Language of Listening

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I’ve been wondering what my language is recently. And also who do I think this “God” is that is speaking to me! It’s ponderous to think how that image of God was given to me in childhood and to my surprise can sometimes still be my default.  It seems to be a conglomerate image of a severe judge sitting on a throne waiting for me to die and let me know if I get in, an powerful man with a long white beard who loves me but who sees me as falling short in so many ways, a mystical person who is in heavenly clouds, wearing a white robe, surrounded by angels, peering down at me on earth to see what I am doing.

Yet, none of that is my actual experience of God. If I was to tell you of God, I could tell you a story of voice that spoke to me at 9 years old, telling me all is well, despite the news that my baby brother would die.  (and he didn’t). I could tell you of the raw awe that boiled up in me when I reached the peak of Igloo Mountain and let my soul lay down with the Dall rams there– in pure joy. I could tell you of the fierce strength that arose when I needed to talk to a family whose father just committed suicide. Or I could relate this soft love that came unbidden seeing a baby look me deeply in the eyes while standing in line at Walmart, as if we were  sharing a secret of where she had so recently come from. I could recount the deep will it took to not go rescue my son when he was depressed. Or whisper to you of that peace that truly passes understanding when I listened to Pastorale by Secret Garden driving through Capital Reefs National Park. Those are just a few ways God has been in every small detail of my life, in the consciousness of my very being, in the motivation of my every doing. In all I would call good or bad, wrong or right, happy or sad. God just is with what is.

The name “God” almost has too much old-angry-judge baggage for me to use for referring to my actual  experience. I use The Divine, the Source, Love, the Real, True Nature, Truth at times instead. But I’m reluctant to give up on the name “God”. Even if the image wasn’t the reality as a child, and even though the name of God has been used to propose and purpose the most horrendous acts of mankind, I don’t want that to take away the fact that this name is sacred. God has always been Present with me, and within me. A metaphor I’ve heard is that God is the ocean and I am a wave in it. I am particular and distinct and yet never separate from or different from that vast ocean. God is not “he” or “she” or “it”.  I would say, God is a sense that I carry with me, a basic trust, a Presence that includes all, free of judgment, full of unconditional love, and yes a mystery. I like that. I like not knowing it all. If the scientific truth is that the Universe is still expanding, then the Force behind it truly “blows my mind”–I can’t grasp it and I do not want to. I want to be in it.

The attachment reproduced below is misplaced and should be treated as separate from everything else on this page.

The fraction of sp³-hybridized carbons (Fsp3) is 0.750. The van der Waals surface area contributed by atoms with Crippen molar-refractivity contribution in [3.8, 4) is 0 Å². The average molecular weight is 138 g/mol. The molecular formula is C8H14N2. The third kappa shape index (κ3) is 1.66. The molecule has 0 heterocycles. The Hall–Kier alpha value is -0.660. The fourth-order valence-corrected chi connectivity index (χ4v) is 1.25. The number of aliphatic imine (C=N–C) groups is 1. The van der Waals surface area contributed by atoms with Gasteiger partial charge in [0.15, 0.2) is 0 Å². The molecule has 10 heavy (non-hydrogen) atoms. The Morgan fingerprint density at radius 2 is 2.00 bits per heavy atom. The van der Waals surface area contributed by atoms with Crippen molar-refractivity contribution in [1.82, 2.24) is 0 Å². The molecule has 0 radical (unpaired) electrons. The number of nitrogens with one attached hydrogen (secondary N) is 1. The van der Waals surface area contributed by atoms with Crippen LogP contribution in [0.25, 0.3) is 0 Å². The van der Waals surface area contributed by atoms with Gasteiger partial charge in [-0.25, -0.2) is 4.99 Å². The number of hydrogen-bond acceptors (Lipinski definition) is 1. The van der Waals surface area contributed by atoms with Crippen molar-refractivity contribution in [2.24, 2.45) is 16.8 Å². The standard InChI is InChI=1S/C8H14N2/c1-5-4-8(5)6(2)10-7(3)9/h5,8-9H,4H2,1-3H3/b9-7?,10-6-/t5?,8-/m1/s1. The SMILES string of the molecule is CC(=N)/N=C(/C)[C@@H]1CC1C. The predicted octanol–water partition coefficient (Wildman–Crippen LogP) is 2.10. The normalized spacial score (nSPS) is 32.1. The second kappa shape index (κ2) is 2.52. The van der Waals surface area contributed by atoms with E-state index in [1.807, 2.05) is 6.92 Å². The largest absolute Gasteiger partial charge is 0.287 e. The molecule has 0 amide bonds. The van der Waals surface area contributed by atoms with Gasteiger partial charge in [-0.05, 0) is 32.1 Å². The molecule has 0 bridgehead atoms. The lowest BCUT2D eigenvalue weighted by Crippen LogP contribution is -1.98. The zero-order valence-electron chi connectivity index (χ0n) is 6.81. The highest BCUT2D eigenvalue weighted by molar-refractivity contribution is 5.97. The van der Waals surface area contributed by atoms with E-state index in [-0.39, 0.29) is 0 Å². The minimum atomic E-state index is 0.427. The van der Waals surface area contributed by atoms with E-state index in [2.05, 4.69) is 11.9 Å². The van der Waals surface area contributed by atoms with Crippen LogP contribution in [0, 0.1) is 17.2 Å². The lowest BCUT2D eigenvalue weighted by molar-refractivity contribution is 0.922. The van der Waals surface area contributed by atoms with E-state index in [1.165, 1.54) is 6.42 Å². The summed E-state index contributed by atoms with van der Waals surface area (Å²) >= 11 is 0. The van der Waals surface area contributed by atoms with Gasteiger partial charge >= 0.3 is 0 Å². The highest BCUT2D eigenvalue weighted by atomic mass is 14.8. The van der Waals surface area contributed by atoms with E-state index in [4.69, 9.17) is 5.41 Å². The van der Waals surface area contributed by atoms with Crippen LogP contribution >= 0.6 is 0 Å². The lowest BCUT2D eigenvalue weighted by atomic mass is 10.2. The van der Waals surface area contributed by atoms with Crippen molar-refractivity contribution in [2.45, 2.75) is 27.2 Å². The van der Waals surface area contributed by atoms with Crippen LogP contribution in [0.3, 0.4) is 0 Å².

God no longer speaks to me in the language of sin and sinner that I grew up with. I know that theology backwards and forwards and for a while it worked for me. But then I learned a new language that didn’t have “sin” in the  vocabulary. No it’s not New Age; it’s My Age. It’s my experience of a Creator that isn’t out to condemn or straighten out. Only to invite me into the More of this life.  This new listening is fascinating. That “God” speaks to me now in a new language that I can hear better. And yet, all the other ways God to speaks to people–are valid too. It’s all so finely attuned to where we are. That is the kind of Love I’m getting used to now. A Love that meets us. A God not of distance or time or behind some pearly gates. (A captivating  image to have Peter and the Book for cartoons, not reality.)

Gandhi advises me to have listening ears– not ears that already know how God will speak to me or assume to know God’s language.

I want to just be curious now. What will I hear next?

If I Listen Long Enough

I was born when all I once feared–I could love.  Rabia

Someone once asked why I listen and I heard myself say, “If I listen long enough to a person, I can learn to love them.”  The key to that sentence is “long enough”.  What I’ve learned is that most of the time, people listen only long enough to gather the inner ammunition to defend their own position. Or if not that, to think of a witty reply, funny comeback or intellectual response that reflects favorably on who they believe they are. I know this, because, of course, I’ve discovered that is what I’ve done. We rarely wait until a person has even finished a sentence to interrupt with our response, or if there is a pause, to even fill in the word we think should be next in the sentence.  It can become a conversation of oneupmanship, sometimes aggressively so, sometimes more subtle. This kind of abbreviated listening can still be interesting and enjoyable, but it doesn’t take the relationship deeper.

When I first came to Alaska in the 70’s, a pastor friend told me he had gone to visit a congregation in a village in the bush. There was a contentious issue and the Native community had met to discuss it. He told me that the meeting went on and on. One speaker alone had talked for hours and it was approaching 3:00 a.m. He turned to the friend who had brought him and asked, “When will he be asked to stop?”  The friend turned to him and said, “We listen all the way to the very end.”

I believe it was that statement that began to turn around my own listening and to imagine a way of paying attention that I had never known in my own culture. Had I ever listened all the way to the very end? What had this Native community learned about listening that I never had? I felt the integrity of it, the patience, the desire to honor that person and also to preserve harmony in the village.  It was shocking to me and humbling. I realized it was a way of loving.image.png